This is the third of our quartet of posts looking at the newsworthy world of the blue-greens.
Asteroids, bad for dinosaurs, but good for cyanobacteria?
This really good news for cyanobacteria – both benign and bad blue-green species – comes from investigation into the consequences of the Chicxulub asteroid. This is the Yucatán Peninsula (in modern-day México)-denting phenomenon that is implicated in causing a mass extermination event, the K-T (Cretaceous-Tertiary) or, alternatively, the end-Cretaceous, or even the Cretaceous-Paleogene (K-Pg) Extinction, approx. 66 millions of years ago (Ma) (Peter Schulte et al., 2010). Attention-grabbingly, and a sensationalist headline-writer’s dream come true, that collision was bad news for dinosaurs and is repeatedly implicated in their extinction. However, that colossal impact is also widely recognised as contributing to the demise of many other groups of animal and plants that disappeared from the fossil record at about that time*. But, it seems that this life-ending, catastrophic event was actually a boon to cyanobacteria – well, those that weren’t extinguished by the impact itself – according to work by Bettina Schaefer et al. (2020) that examined the microbial ecology of the site in the first four million years after the impact.
How did they come to this conclusion? [Ed. – not that we as plant lovers have any problem with such an autotroph-promoting conclusion, we’re just curious to know how it was reached…] Did they find cyanobacteria at the impact site today? Not stated, but that would only tell you that blue-greens exist there in 2020, and says nothing about when they first occupied/recolonised that site. Did they find fossil cyanobacteria at the collision site? Sort of, but not actual fossils of the organisms themselves. Many – all? – living organisms produce materials which remain in the environment long after the producing entities are dead and gone (our human propensity for producing plastic pollution is a sort of example of that; indeed, the preponderance and proliferation of plastic has led to our modern times being classified as the Plastic Age, or Plastocene). These compounds are referred to as ‘biomarkers’ or ‘molecular fossils’ and literally mark the site of biological activity of living organisms and stand in for the otherwise unavailable physical fossils.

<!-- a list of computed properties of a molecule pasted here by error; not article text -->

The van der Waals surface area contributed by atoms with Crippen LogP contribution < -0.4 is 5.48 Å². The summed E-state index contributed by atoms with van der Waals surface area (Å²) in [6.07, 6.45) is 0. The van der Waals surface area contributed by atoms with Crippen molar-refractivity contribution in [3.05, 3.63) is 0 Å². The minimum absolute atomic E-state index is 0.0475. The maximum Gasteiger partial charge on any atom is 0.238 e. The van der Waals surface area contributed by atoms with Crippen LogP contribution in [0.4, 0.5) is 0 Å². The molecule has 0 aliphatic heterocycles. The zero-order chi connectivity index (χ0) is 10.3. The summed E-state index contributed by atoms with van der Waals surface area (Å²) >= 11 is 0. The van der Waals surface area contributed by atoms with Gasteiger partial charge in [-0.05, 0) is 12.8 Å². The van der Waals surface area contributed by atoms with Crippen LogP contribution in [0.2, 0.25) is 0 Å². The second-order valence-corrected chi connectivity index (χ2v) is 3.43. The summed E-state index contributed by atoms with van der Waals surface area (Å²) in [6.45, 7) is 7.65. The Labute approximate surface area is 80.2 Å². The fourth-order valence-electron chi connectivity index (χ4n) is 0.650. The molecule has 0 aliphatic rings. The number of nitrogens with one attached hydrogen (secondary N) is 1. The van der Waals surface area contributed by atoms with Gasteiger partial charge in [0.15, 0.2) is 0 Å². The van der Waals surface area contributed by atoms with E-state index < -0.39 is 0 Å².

Cyanobacteria have the ability to produce particular organic compounds – such as the lipids known as 2α-methylhopanes (2α-MeH; Roger Summons et al., 1999; Jessica Ricci et al., 2014) – which can persist in the environment long after – several tens of millions of years after – the synthesiser’s demise, as a sort of molecular memory of the BG’s presence. It is these particular biomarkers that Schaefer et al. found concentrated in a core through the asteroid collision site, at a core depth that matched the first 30,000 years after impact**.
Although evidence for other microbial communities appeared in the core after the time of the asteroid’s collision, molecular fossil evidence for the primacy of cyanobacterial colonisation of the impact site appears strong. Schaefer et al’s work adds a highly-detailed, almost day-by-day, ecological chronology to the post-impact colonisation and recovery work carried out by Christopher Lowery et al. (2018). It therefore appears that blue-greens were amongst the first organisms to colonize the newly-created site, setting the scene for a succession of other microbes and exploiting organisms. In a manner akin to secondary succession in other environments, maybe the cyanobacteria can be viewed as the pioneers of this rather unique succession. In keeping with the seric terminology used for successions, Mr P. Cuttings proposes the term impactosere for this ecological phenomenon.